Following this week's keynote address at the Macworld Expo, where Apple CEO Steve Jobs introduced the company's new smartphone, Cisco Systems has filed suit against the Mac-maker in a wrangle over the "iPhone" trademark.
Although Cisco had noted before Apple's smartphone debut that it owned the "iPhone" trademark, the two companies had been in discussions about ways to share the brand. As a response to those negotiations, Cisco reportedly sent over an agreement on January 8.
Apple representatives did not sign it, and are now calling the lawsuit "silly," citing the fact that several other companies have already been using the iPhone name for VoIP phones.
Apple spokesperson Natalie Kerris was quoted in news reports as saying that the company believes Cisco's trademark registration is tenuous, and that Apple is prepared to be challenged.
Cisco obtained the iPhone trademark in 2000 after acquiring InfoGear, the company that had been granted the trademark in 1996.
Even though the brand was in Cisco's portfolio of trademarks, Apple's potential move into cell phones had been talked about unofficially for several years as the iPhone, particularly by bloggers and analysts. Apple registered the domain name iPhone.org in December of 1999.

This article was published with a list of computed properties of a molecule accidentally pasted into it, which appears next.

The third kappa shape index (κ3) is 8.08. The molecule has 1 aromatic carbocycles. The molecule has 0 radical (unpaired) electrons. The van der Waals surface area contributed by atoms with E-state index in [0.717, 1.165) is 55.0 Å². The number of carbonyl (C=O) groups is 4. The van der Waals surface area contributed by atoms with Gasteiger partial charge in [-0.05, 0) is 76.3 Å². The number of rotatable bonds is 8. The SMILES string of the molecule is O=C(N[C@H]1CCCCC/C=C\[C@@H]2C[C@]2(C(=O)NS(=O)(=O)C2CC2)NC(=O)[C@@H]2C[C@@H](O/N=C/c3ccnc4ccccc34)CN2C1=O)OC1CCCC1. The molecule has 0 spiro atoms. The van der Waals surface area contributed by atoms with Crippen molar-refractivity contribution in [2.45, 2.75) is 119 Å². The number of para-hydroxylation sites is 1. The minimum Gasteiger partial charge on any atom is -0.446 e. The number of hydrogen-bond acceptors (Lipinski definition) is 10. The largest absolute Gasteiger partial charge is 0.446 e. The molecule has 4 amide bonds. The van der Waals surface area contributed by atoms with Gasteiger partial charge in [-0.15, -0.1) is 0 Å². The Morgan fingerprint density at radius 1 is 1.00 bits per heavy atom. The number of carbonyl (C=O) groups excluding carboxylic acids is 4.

Apple executives have noted that it tried to obtain the trademark from Cisco in the past, but was ignored. Cisco claims that Apple created a front corporation to try and apply for the application, an allegation that Apple refuses to acknowledge.
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The lawsuit comes as a surprise, said Michael Gartenberg, an analyst at Jupiter Research. "It just seems strange," he noted. "I would have thought Apple would have it all ironed out before making the announcement."
But it is likely that even if Cisco wins the suit and forces Apple to change the name of the new smartphone, it will not make much of a difference, Gartenberg said. "This is the most anticipated phone since Alexander Graham Bell's," he claimed. "The irony is that whatever they call it, even if it's the Apple PodPhone or something, everyone will end up calling it the iPhone."
Ultimately, he added, the suit is not a big deal, although it is slightly embarrassing for Apple because it takes away from the enormous buzz that it has built up about the phone.
Gartenberg predicted the suit is not likely to have an impact on the device's launch. "If they have to name it something else, it won't sell any less than if it was called iPhone," said Gartenberg.